National Campaign at the Institute of Politics is an engaging program whose goal is to increase outreach, awareness, and accessibility regarding voting and political participation. This semester, with the major presidential election behind us – the only one that we will experience in our four years of college – National Campaign has been working on ideas to get the students of Harvard involved and excited about political participation, even when prominent debates and conventions aren’t constantly in the media.

The weekend before spring break, National Campaign helped host the National Campaign Consortium at the IOP, with around 40 representatives from 23 schools around the U.S. gathering to exchange ideas on political engagement and the value of deliberative democracy.

The weekend of the consortium started early Friday afternoon – it was an eventful day to be sure, with appearances at the Forum by the President of Senegal as well as Representative Tulsi Gabbard at the inaugural IOP General Assembly, in addition to the reception for those consortium attendees who had already arrived. Running around between all the events was a little hectic, but not something I would’ve missed out on – listening to inspiring speakers, as well as interacting with and learning from fellow students, has surely been an integral part of my first year of college!

Over the next two days, the attendees heard from a variety of facilitators and had plenty of time for discussion in smaller groups. On Saturday afternoon, I had the chance to join in on a Learning Exchange session regarding Facilitating Difficult Dialogue. The table I was at discussed a number of interesting topics related to the use of social media in trying to spread the word and increase participation in activities. These ranged from how best to mediate public pages and avoid negative or inflammatory comments, to the best time at which to publicize events on Facebook – which one student declared to be 8 pm on Sunday, the time at which everyone is online and trying to procrastinate.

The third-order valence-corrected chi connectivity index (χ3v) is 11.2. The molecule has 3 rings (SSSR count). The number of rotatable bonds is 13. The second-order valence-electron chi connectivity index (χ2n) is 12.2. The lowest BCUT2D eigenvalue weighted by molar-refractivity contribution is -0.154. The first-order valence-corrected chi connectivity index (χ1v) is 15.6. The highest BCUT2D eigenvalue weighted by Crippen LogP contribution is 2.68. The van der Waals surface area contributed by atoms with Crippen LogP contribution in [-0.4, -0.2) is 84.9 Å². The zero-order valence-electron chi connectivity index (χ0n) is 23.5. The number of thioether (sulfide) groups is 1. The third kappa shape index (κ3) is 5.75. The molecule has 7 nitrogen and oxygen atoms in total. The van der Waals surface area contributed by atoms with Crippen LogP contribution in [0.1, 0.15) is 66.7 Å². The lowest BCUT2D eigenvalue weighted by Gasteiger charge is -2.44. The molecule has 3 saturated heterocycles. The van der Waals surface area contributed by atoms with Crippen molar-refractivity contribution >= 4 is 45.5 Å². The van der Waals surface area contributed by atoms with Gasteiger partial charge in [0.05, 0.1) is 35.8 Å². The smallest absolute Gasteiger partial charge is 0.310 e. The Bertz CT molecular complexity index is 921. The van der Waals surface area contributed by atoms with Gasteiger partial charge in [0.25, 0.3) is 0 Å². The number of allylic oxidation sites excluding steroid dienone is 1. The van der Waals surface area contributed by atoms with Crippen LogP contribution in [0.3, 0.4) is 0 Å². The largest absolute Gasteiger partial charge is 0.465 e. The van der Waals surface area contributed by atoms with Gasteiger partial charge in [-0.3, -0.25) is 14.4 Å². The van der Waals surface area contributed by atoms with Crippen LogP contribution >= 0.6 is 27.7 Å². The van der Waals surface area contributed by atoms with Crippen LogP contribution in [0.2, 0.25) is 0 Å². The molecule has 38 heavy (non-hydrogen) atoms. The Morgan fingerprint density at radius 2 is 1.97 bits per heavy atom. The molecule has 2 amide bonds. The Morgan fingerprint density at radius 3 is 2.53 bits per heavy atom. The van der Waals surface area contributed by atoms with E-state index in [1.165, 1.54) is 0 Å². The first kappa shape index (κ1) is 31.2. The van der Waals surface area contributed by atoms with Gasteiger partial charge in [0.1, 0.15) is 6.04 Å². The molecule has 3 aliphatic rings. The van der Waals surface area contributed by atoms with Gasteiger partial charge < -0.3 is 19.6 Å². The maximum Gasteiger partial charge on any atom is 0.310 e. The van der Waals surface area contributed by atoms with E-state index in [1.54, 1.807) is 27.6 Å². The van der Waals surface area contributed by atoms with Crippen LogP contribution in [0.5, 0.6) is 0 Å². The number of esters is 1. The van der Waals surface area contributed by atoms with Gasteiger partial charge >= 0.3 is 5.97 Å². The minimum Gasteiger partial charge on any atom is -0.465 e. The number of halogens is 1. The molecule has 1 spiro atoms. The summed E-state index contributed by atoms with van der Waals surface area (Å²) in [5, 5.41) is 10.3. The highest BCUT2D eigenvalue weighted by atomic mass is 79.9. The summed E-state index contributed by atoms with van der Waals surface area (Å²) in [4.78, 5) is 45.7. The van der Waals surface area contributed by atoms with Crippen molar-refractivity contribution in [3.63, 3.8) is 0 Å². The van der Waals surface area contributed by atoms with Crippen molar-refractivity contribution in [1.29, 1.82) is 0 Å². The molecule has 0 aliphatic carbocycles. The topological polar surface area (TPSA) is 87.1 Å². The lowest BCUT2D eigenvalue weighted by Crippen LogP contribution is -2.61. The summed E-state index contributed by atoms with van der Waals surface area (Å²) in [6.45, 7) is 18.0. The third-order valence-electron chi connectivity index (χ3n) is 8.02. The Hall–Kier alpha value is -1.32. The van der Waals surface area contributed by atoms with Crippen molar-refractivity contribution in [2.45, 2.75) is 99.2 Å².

Sunday morning I surprised myself by waking up early enough to be able to catch breakfast at the IOP Penthouse with the attendees. In addition to hearing from the former director of the Peace Corps, I also had the opportunity to participate in a session on Free Speech and Civil Discourse. Once again split up into smaller groups to facilitate discussion, we were given different case studies to look over, evaluate, and present to the rest of the attendees.

The case studies were of the sort that are fascinating because of their trickiness, because they often seem to place our values in opposition – for example, the value of free speech versus the value of students feeling safe and accepted on their own college campus. After this session, the attendees met with the other representatives from their respective schools to discuss how they wanted to bring the ideas from the consortium back to their own campuses.

All expressed a desire to increase participation in democratic discussion and dialogue through the political institutes at their own schools, and the general feeling at the end of the consortium around noon on Sunday was that the students had picked up and developed some valuable ideas to make this happen. Although the consortium is over for this year, National Campaign is working to maintain a network of attendees through the website, as well as through upcoming Facebook and Google hangout video chats!

Prerna Bhat is a freshmen at Harvard from Austin, TX with a whole lot of Austin pride! She is planning to study Organismic and Evolutionary Biology. She enjoys getting involved with the Institute of Politics and is a member of the Harvard University Band, as well as a mentor for elementary school kids in South Boston. She loves Harry Potter and enjoys reading and spending time with family and friends. Prerna also really enjoyed the Consortium and is looking forward to more great events!